3 Types of Errors Involving the Correlative Conjunction “Either”
When either and or are employed in a sentence to frame two alternatives, the correlative conjunction either is often misplaced, usually rendering the sentence more or less comprehensible but potentially introducing confusion. For each of the examples below, a discussion explains the problem, and a revision provides a solution.
1. She’s either criticized for being too fat or too thin.
In this type of sentence, placing either before a verb that precedes two alternatives implies that the verb applies only to the first alternative and that a corresponding verb will appear before the second one, but that does not occur. To render such a sentence correctly, relocate the correlative conjunction to follow the verb, so that both alternatives can share it: “She’s criticized for being either too fat or too thin.”
2. Teachers would either be paid extra to supervise the sessions, or nonteaching staff would be employed.”
This sentence does not pertain to two choices involving teachers, so the conjunction must precede, rather than follow, the subject so that it applies to the first alternative and or introduces the second one: “Either teachers would be paid extra to supervise the sessions, or nonteaching staff would be employed.”
3. We have seen many firms in which the manager reported either to the general counsel or a business leader.
In this case, the sentence would be correct only if a complementary to preceded the phrase “a business leader.” Otherwise, transpose either and to so that the alternative phrases can share the single instance of to: “We have seen many firms in which the manager reported to either the general counsel or a business leader.”
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3 Responses to “3 Types of Errors Involving the Correlative Conjunction “Either””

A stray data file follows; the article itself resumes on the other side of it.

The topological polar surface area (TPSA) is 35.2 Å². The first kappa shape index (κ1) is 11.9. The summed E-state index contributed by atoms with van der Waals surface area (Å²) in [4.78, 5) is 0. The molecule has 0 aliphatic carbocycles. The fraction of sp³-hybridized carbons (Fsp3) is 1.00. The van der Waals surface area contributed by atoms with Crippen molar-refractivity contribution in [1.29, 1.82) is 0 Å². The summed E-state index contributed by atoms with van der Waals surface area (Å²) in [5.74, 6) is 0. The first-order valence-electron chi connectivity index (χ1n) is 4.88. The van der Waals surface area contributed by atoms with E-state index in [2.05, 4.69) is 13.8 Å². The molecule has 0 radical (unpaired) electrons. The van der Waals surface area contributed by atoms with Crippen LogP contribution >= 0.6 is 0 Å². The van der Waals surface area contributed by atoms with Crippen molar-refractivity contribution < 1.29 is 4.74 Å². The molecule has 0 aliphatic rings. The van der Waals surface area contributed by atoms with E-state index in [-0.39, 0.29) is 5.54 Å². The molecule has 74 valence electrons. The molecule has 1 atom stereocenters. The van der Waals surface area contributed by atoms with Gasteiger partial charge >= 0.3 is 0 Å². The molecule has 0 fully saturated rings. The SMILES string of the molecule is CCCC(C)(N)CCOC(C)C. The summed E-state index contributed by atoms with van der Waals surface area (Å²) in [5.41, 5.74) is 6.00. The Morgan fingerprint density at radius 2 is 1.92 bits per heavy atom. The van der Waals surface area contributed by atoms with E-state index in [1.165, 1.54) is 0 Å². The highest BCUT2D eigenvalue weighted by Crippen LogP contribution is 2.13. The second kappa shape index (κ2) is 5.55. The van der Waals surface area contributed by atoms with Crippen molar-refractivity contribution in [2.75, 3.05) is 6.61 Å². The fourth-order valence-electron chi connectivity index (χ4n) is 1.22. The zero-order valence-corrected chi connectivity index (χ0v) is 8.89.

Sure, in such cases only P is indexed. But there is a morphosyntactic difference between afsepsou and a-prôme seps-ou, in that the former is totally uninterruptible (enclitic particles follow the whole bound group”) and in the latter, enclitics occur after the a-prôme group and before the lexical verb. More generally, it”s true that a- could be seen as an auxiliary, since it was grammaticalized from one (or more) auxiliary verbs, but it”s rather on the affix end of the cline than the lexical verb end. Another view, which is also coherent, is that a- is a portmanteau TAM/nominative case marker that occurs on lexical nouns, along the lines of nominal TAM” as presented by Nordlinger & Sadler (2004).
At a college somewhere in the English-speaking world, all students who were being thrown out of school were required to have an exit interview with the dean.
One day, one of these students entered the dean’s office. In the course of several minutes, the dean could not get one straight sentence out of him at all.
Finally, out of frustration, the dean exclaimed, “Son, either you are ignorant or you are apathetic!”
The student replied, “I don’t know and I don’t care.”
Things could be worse:
“She is criticized for being either too fat or too thin, or else for being plain looking.”